The Department of the Air Force’s top three research projects are advancing toward tests of their real-life abilities as the military debates which ideas it might fast-track next.
Air Force and Space Force officials presenting at the Air Force Association’s virtual Air, Space & Cyber Conference in September shed new light on the Air Force Research Laboratory’s “vanguard” programs, high-profile ventures chosen for extra investment last year—and continued investment in 2021.
The department wants at least $157.6 million for vanguards in fiscal 2021, including:
- $72.1 million for the Golden Horde weapons swarm
- $40.9 million for the Skyborg wingman drone
- $24.6 million for Navigation Technology Satellite-3.
The programs promise not only unique and useful technologies, but also a model for accelerating development and fielding of new weapons in the future. One vanguard has already started flight-testing, while the others will begin real-world vetting within the next few years. In that time, the projects will prove whether they really are something special—or face the same struggles as any other research effort.
We’re looking at a whole variety of things, from small [UAVs] up to actual surrogates for the weapons themselves.Christopher Ristich, head of AFRL’s Strategic Development Planning and Experimentation office
Air Force researchers in October will test whether a software simulation of its developmental weapons swarm can maneuver through a combat mission and reroute itself as conditions change.
The demonstration is part of the Golden Horde vanguard, which aims to create munition swarms that autonomously work together when fired and “think” on their own to attack targets that match specific criteria.
Golden Horde assets could be used for traditional airstrikes, or carry sensors and other payloads for missions from reconnaissance to electronic warfare to aerial refueling.
“We’re actually going to be demonstrating digital twin-enabled operations … where we’ll be using a software variant of a collaborative weapon flying out in a swarm mission, encountering some issues along the way that it did not expect, and collecting that data back over through an [Advanced Battle Management System] cyber-assured cloud, to then feed a digital twin model using some [artificial intelligence and machine learning] techniques to ascertain where we might put either some different playbooks or a software improvement into the weapon system,” Craig Ewing of AFRL said during a Sept. 21 presentation on digital systems engineering in the Air Force.
Digital twins are virtual models of hardware that can be used in simulations to refine engineering work and speed up development of new military systems—without relying on physical prototypes. They are core to the Department of the Air Force’s new push to leverage digital engineering more broadly across its inventory to accelerate weapons development.
Program officials will use technology developed for Gray Wolf, an earlier effort to develop a swarming cruise missile, as the model for the demonstration. The Air Force said last year it would abandon Gray Wolf in its early stages of development to focus on networking existing munitions through Golden Horde instead.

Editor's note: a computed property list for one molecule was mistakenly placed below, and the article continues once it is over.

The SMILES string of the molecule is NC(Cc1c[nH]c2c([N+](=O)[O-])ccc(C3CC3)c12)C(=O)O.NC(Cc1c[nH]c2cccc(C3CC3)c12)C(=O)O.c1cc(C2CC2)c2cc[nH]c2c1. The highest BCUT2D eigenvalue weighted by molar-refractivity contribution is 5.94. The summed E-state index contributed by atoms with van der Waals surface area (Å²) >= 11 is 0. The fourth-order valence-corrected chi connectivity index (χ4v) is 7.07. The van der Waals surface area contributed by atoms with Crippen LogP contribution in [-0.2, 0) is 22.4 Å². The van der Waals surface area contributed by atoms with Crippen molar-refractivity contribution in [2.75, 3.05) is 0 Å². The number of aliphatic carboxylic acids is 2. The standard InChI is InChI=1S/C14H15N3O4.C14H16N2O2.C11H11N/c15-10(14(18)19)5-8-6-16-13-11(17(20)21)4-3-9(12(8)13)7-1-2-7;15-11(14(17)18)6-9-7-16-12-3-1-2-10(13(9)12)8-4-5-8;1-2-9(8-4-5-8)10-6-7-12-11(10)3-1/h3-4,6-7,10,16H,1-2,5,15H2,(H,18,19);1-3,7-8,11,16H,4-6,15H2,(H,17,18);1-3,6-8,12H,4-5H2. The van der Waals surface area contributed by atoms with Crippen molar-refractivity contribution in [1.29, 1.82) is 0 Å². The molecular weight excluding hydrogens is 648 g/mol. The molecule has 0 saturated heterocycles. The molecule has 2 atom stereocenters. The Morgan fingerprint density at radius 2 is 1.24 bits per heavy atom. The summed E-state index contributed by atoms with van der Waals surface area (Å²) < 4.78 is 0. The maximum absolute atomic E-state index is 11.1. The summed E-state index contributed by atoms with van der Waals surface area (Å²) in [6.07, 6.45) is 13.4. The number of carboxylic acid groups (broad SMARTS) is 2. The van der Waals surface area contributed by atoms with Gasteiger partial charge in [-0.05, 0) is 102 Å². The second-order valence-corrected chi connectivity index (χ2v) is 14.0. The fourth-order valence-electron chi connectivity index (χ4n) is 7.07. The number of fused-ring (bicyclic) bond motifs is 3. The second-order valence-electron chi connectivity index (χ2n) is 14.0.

The data collected on Gray Wolf will help hone algorithms to simulate Golden Horde, a collection of Collaborative Small Diameter Bombs (CSDB-1). The effort was also using Collaborative Miniature Air-Launched Decoys, but Air Force Weapons Program Executive Officer Brig. Gen. Heath A. Collins said the service is questioning whether CMALD will be part of Golden Horde in the long run. Scientific Applications and Research Associates and Georgia Tech Applied Research Corp. are connecting those weapons together for the Air Force.
“We’re looking at a whole variety of things, from small [unmanned aerial vehicle] systems to explore the behaviors of these collaborative weapons, up to actual surrogates for the weapons themselves,” he said.
While the AFRL website notes that demos will begin late this year and “ultimately lead to an integrated capstone test event with … weapons working together to prosecute simulated targets in the fall of 2021,” Ristich said officials are rethinking aspects of the program as well as the schedule.
Defense News reported earlier this year that F-16 fighter jets would flight-test the CSDB-1 in 2020. The service now appears to be ditching tests of the CMALD on the B-52 bomber that were planned for next summer.
“The first flight-test scenarios will be simple, helping the Air Force gauge whether the weapons are properly communicating across the network and acting in accordance with the mission playbook,” Defense News wrote. “For example, a team of CSDB-1s could come across a threat while en route to attack a target and would have to change trajectory to avoid it.”
The Air Force may vet the concept as an integrated swarm in 2022.
The Skyborg program has hit some snags in its quest to build an autonomous “wingman” drone that could scope out areas ahead of manned aircraft, add firepower to a strike mission, protect bases, and more.
Four companies are working on Skyborg platforms: Boeing, General Atomics, Kratos, and Northrop Grumman. They are competing for up to $400 million in future contracts as their designs mature and are gearing up for flight experiments next year.
USAF has said it wants a wingman drone to be ready for combat by the end of 2023.
The XQ-58A Valkyrie is the most public aircraft under consideration as part of the Skyborg initiative. A joint venture between AFRL and Kratos, which built the aircraft, Valkyrie suffered a fault with its rocket-assisted take-off system in July. Inside Defense reported that AFRL scrapped a July 29 flight-test, the second setback in less than a year.
“The incident occurred during morning pre-flight checks and resulted in the aircraft leaving its launcher and quickly coming to rest in front of the launch rails,” AFRL spokesman Bryan Ripple told the publication.
Christopher J. Ristich, head of AFRL’s Strategic Development Planning and Experimentation (SDPE) office, said Sept. 16 that he believes the drone was not extensively damaged and should be operational again by the end of October. The problem likely interfered with the Air Force’s plan to use the XQ-58A in its second Advanced Battle Management System demonstration in early September. The service did not confirm by press time whether the Valkyrie participated.
Navigation Technology Satellite-3
Navigation Technology Satellite-3 is AFRL’s first space vanguard program, aiming to improve on the reliability and accuracy of location and timing data offered by the GPS enterprise. The first experimental satellite will launch on a United Launch Alliance Vulcan Centaur rocket in late fiscal 2022 for a yearlong test on orbit and could expand to up to nine satellites.